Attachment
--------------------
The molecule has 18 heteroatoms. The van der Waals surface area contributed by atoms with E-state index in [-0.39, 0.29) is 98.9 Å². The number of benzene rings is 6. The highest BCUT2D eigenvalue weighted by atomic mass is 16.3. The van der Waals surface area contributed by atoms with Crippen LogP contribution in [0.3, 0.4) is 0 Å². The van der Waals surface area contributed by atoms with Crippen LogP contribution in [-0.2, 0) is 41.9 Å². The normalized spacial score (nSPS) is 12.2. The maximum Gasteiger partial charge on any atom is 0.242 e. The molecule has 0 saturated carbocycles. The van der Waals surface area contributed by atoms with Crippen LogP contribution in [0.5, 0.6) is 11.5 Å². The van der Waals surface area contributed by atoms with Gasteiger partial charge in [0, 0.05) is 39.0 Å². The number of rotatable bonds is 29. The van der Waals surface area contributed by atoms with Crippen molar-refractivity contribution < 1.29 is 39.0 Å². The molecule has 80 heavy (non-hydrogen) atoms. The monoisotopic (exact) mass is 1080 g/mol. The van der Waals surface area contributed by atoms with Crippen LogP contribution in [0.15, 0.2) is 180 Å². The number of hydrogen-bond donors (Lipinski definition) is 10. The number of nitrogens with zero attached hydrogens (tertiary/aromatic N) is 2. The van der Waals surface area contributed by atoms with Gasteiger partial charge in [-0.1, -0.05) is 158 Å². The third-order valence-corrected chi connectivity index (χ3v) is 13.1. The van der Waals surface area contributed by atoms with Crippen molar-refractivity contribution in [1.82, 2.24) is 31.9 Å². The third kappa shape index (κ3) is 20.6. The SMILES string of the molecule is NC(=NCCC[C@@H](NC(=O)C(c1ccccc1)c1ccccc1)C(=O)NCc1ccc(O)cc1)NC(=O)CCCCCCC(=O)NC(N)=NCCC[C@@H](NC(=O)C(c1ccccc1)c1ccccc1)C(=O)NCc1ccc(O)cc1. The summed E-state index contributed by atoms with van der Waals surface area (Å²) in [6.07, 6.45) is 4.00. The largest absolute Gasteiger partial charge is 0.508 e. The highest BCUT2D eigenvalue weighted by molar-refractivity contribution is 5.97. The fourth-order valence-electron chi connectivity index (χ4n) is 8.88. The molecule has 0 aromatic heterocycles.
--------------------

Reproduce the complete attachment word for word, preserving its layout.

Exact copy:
The molecule has 18 heteroatoms. The van der Waals surface area contributed by atoms with E-state index in [-0.39, 0.29) is 98.9 Å². The number of benzene rings is 6. The highest BCUT2D eigenvalue weighted by atomic mass is 16.3. The van der Waals surface area contributed by atoms with Crippen LogP contribution in [0.3, 0.4) is 0 Å². The van der Waals surface area contributed by atoms with Crippen LogP contribution in [-0.2, 0) is 41.9 Å². The normalized spacial score (nSPS) is 12.2. The maximum Gasteiger partial charge on any atom is 0.242 e. The molecule has 0 saturated carbocycles. The van der Waals surface area contributed by atoms with Crippen LogP contribution in [0.5, 0.6) is 11.5 Å². The van der Waals surface area contributed by atoms with Gasteiger partial charge in [0, 0.05) is 39.0 Å². The number of rotatable bonds is 29. The van der Waals surface area contributed by atoms with Crippen molar-refractivity contribution < 1.29 is 39.0 Å². The molecule has 80 heavy (non-hydrogen) atoms. The monoisotopic (exact) mass is 1080 g/mol. The van der Waals surface area contributed by atoms with Crippen LogP contribution in [0.15, 0.2) is 180 Å². The number of hydrogen-bond donors (Lipinski definition) is 10. The number of nitrogens with zero attached hydrogens (tertiary/aromatic N) is 2. The van der Waals surface area contributed by atoms with Gasteiger partial charge in [-0.1, -0.05) is 158 Å². The third-order valence-corrected chi connectivity index (χ3v) is 13.1. The van der Waals surface area contributed by atoms with Crippen molar-refractivity contribution in [1.82, 2.24) is 31.9 Å². The third kappa shape index (κ3) is 20.6. The SMILES string of the molecule is NC(=NCCC[C@@H](NC(=O)C(c1ccccc1)c1ccccc1)C(=O)NCc1ccc(O)cc1)NC(=O)CCCCCCC(=O)NC(N)=NCCC[C@@H](NC(=O)C(c1ccccc1)c1ccccc1)C(=O)NCc1ccc(O)cc1. The summed E-state index contributed by atoms with van der Waals surface area (Å²) in [6.07, 6.45) is 4.00. The largest absolute Gasteiger partial charge is 0.508 e. The highest BCUT2D eigenvalue weighted by molar-refractivity contribution is 5.97. The fourth-order valence-electron chi connectivity index (χ4n) is 8.88. The molecule has 0 aromatic heterocycles.